|Contributors||Steven Warburton, Joseph Bergin, Christian Kohls, Christian Köppe, Yishay Mor|
|Last modification||May 16, 2017|
|Source||Warburton et al. (2016)|
|Pattern formats||OPR Alexandrian|
Summary: Allow the students to show off their work to receive constructive feedback and, where appropriate, make this part of the assessment.
You want to enhance student’s skills in giving and taking feedback and evaluation. You are designing the assessment criteria for a major course task or project. Students may work alone or in teams to produce a large artefact that needs to be ‘demonstrated’.
You want to engage the whole, or large parts, of the class in providing feedback on work in a way that can be moderated by you as the teacher. You find it difficult or impossible to define the assessment criteria completely. A large task may have many elements that are hard to rank and judge requiring the creators to demonstrate the cohesiveness of their work.
- •The project deliverables of one group may be stronger in one area than is the case for another group, but weaker in other important areas.
- • Different focus in different groups/projects may be essential, especially if each project is unique and/or partly student defined.
- • Students benefit from public presentation of their work, and the resulting feedback, but it can be painful initially for younger adults.
- • Students can feel that their creativity is being stifled when assessment criteria are too strictly defined.
Therefore, make some part of the activity or assessment focus on a public presentation of the work. Let the students gain positive and negative feedback that affects the assessment. The students will find this difficult initially, but can work toward that presentation in positive ways. You may find the project overall is stronger or weaker than your initial assessment based on feedback from those without a vested interest. If the showcase is public, the students might be able to make contact with those who can help them advance later.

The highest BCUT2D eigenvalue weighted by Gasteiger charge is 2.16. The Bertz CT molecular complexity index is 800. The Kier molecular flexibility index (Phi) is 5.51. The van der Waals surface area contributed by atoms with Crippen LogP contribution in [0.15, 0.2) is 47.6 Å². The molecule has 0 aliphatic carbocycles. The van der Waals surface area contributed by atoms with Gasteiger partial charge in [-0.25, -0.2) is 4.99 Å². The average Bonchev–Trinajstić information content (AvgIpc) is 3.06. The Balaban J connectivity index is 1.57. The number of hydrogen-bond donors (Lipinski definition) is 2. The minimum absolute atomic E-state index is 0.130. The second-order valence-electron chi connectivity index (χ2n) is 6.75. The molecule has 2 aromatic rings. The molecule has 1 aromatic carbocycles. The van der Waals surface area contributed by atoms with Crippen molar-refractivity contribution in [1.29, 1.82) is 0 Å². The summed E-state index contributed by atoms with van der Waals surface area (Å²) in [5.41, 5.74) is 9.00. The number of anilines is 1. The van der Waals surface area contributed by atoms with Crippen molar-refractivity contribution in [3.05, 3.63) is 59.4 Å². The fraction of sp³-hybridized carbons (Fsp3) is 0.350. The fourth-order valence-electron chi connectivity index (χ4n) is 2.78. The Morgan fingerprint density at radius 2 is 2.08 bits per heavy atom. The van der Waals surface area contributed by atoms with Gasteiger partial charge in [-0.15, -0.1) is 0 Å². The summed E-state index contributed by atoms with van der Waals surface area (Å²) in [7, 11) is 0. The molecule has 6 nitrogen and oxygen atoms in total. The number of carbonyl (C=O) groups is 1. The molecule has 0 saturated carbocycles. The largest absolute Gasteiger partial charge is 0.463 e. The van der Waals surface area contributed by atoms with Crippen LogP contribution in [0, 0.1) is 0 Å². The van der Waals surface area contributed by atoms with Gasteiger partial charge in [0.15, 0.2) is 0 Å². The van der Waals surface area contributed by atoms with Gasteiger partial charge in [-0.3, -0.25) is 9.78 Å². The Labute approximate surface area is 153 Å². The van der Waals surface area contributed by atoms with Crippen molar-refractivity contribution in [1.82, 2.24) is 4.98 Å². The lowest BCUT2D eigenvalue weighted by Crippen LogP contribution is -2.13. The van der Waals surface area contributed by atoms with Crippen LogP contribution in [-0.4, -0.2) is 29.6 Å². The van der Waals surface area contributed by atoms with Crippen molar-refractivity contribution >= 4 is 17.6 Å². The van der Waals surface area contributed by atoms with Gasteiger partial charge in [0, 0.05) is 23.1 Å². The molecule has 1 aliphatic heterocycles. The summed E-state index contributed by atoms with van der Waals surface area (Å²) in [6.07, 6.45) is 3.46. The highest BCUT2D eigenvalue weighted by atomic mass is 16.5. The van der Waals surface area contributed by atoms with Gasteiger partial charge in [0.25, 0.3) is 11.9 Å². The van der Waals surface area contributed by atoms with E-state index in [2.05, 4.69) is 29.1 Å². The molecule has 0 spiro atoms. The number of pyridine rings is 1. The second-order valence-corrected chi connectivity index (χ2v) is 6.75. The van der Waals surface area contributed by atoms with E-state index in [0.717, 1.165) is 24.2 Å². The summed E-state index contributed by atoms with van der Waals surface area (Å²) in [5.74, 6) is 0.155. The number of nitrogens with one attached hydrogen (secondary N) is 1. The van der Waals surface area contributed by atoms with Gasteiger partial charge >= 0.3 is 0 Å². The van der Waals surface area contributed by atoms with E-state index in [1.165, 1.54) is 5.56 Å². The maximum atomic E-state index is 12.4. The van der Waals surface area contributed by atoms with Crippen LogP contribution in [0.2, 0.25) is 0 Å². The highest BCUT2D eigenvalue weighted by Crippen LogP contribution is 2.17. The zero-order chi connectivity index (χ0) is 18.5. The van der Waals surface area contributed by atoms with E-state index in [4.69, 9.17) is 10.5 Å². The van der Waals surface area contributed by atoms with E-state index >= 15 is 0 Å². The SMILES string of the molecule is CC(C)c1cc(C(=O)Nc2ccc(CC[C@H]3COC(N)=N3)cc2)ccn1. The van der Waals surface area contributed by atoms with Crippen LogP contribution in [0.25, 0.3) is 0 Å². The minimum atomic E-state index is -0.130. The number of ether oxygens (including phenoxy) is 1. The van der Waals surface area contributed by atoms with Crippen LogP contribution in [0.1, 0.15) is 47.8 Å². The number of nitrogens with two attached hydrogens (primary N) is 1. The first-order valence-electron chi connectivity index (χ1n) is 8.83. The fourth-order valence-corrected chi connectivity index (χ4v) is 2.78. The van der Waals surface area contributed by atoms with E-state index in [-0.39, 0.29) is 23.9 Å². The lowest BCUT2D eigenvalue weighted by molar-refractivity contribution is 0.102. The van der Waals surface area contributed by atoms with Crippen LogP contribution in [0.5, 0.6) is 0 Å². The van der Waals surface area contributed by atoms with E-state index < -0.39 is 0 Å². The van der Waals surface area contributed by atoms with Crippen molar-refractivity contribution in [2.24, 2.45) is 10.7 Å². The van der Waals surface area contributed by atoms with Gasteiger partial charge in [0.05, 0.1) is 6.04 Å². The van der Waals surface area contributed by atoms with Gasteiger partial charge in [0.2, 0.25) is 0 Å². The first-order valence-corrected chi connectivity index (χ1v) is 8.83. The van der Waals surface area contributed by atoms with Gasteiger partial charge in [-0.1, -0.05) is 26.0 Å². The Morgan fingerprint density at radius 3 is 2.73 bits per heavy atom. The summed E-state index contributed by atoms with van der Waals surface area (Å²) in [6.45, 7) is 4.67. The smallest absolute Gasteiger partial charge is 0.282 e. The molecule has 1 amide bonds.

- Solution details
- The could be just for the class or for a larger audience. It opens up the possibility of running a formal . If for a larger audience it could be at a conference or in an online space (see ). You might limit feedback from the public to only positive feedback. A mechanism might be for a positive reviewer to attach a token to a poster ( ). In an oral presentation you might judge from applause or the lack. Better is to judge from the nature and quality of questions from the audience. A simple form of is just a team project presentation to the class.
Some areas of study can be solitary affairs, and offering moments like these for shared practice provides a moment for students to surface, breathe and check on their progress. A group can convey insight to the student by bringing a degree of objectivity to what may, in certain disciplines, be a subjective and private creative process. Finally, by showing and sharing work one begins to see how understanding and knowledge link into the world of human action and thought. Shared presentations are an excellent opportunities for creating and nurturing community, and within a classroom setting provide a moment for the tutor to bring a whole class together in celebration of each other’s work.
Watch out for
Negative comments from critics can damage student confidence, and potentially their creativity. Instead of promoting adventurous creative play, the student is set on a path of unproductive self-doubt. At a futurea student may well appear defensive or nervous. If the involves a , then critics may be overzealous and exert too much influence on the student’s future decisions. In art this would equate to stifling the development of a style (which evolves incrementally through repeated private choices) and, the student might lose the ability to set and correct their own course.